Most developing countries prefer concessional or soft loans because they offer better terms than commercial loans, such as lower interest rates and/or a grace period during which the recipient country is not required to make debt payments for several years. However, obtaining such loans is not a walk in the park. The prospective beneficiary must make a convincing case for funding, which includes effective and rigorous project success indicators, as well as a reliable credit track record that allows the creditor to keep the recipient country in check. While meeting all of the requirements for a soft loan is challenging, given Sri Lanka’s economic constraints, finding a match between the creditor and the country’s economic reality is even more difficult. Furthermore, a continuous check is a nightmare for governments because the borrowed funds must and only be used for the agreed-upon project, and can only be invested in an income-generating proposal. In countries where corruption is pervasive, a commercial loan with no such checks is appealing. One cannot help but wonder if this is the reason for Sri Lanka’s relaxed attitude toward commercial loans with high interest rates, which increased significantly after the 2005 regime.

Among many such examples were the multiple rounds of loans obtained from China Exim Bank to build the Hambantota Port. This was particularly troubling because such a large scale construction was entirely financed by commercial rate borrowings, with no guarantee that the port would generate enough revenue to repay the debt. Many government infrastructure projects built after 2005 were concentrated in the south, which is the Rajapaksa family’s electoral stronghold. This raises concerns about the prioritisation and economic viability of such investment projects.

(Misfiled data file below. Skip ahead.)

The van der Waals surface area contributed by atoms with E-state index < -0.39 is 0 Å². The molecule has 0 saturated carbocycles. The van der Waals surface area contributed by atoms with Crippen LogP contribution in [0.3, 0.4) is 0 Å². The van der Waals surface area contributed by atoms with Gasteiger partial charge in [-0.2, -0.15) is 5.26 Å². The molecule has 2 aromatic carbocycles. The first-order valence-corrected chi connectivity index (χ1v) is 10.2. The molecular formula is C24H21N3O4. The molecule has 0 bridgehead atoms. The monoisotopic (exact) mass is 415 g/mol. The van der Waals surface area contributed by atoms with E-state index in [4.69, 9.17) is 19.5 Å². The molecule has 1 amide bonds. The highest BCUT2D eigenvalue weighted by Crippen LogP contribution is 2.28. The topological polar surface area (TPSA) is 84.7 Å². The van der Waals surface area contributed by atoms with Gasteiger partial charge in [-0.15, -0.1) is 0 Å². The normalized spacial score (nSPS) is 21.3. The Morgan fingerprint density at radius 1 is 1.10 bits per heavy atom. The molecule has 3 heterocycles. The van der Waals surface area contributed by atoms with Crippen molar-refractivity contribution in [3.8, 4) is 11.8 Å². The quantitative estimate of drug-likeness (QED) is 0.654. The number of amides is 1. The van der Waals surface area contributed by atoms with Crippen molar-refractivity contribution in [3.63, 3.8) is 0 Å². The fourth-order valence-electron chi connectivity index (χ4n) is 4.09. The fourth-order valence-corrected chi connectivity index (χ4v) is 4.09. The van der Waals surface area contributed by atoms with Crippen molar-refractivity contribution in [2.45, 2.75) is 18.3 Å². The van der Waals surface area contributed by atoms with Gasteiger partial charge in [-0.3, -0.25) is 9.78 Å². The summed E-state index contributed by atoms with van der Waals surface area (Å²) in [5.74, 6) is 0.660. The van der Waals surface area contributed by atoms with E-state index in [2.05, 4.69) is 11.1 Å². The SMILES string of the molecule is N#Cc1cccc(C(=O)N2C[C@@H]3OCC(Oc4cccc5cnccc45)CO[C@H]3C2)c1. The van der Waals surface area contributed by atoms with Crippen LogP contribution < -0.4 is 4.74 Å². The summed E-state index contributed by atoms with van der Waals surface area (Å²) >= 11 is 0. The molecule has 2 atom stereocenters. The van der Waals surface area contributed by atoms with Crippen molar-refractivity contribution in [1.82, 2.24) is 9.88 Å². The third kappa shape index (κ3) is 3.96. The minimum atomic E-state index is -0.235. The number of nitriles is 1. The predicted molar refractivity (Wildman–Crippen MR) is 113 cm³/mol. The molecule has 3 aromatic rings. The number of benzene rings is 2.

The economic difficulties, however, extend far beyond the Hambantota Port project and Chinese debt. It is made up of several layers of structural flaws in economic policies; this mismanagement precedes 2005.

Fluctuating economic policies

Following independence it was thought that the economy possessed critical ingredients for rapid economic development that other Asian countries lacked. This is possibly why, during an interview in 1948, Prime Minister, D.S. Senanayake, stated that Sri Lanka “wanted neither grants nor loans from the United States or any other country.” However, after the adoption of a state-led inward looking policy in the 1950s, this optimism faded. During Mrs. Sirimavo Bandaranaike’s regime, the annual average of per capita Gross National Product fell from 2.8 percent in 1960 to 0.7 percent between 1970 and 1977. To bounce back from this, the Jayewardene regime initiated a broad economic liberalization process in 1977, which included trade policy reforms and the opening of the economy to foreign development investments. This policy shift was short lived and severely impacted in the 1980s by the July riots in 1983 and the subsequent ethnic conflict, and Sri Lanka was unable to reap the benefits of its open economic policy due to its inability to attract foreign investment. For a significant period of time, economic reforms have been inconsistent, piecemeal and lacking a long term perspective.

Adding fuel to the fire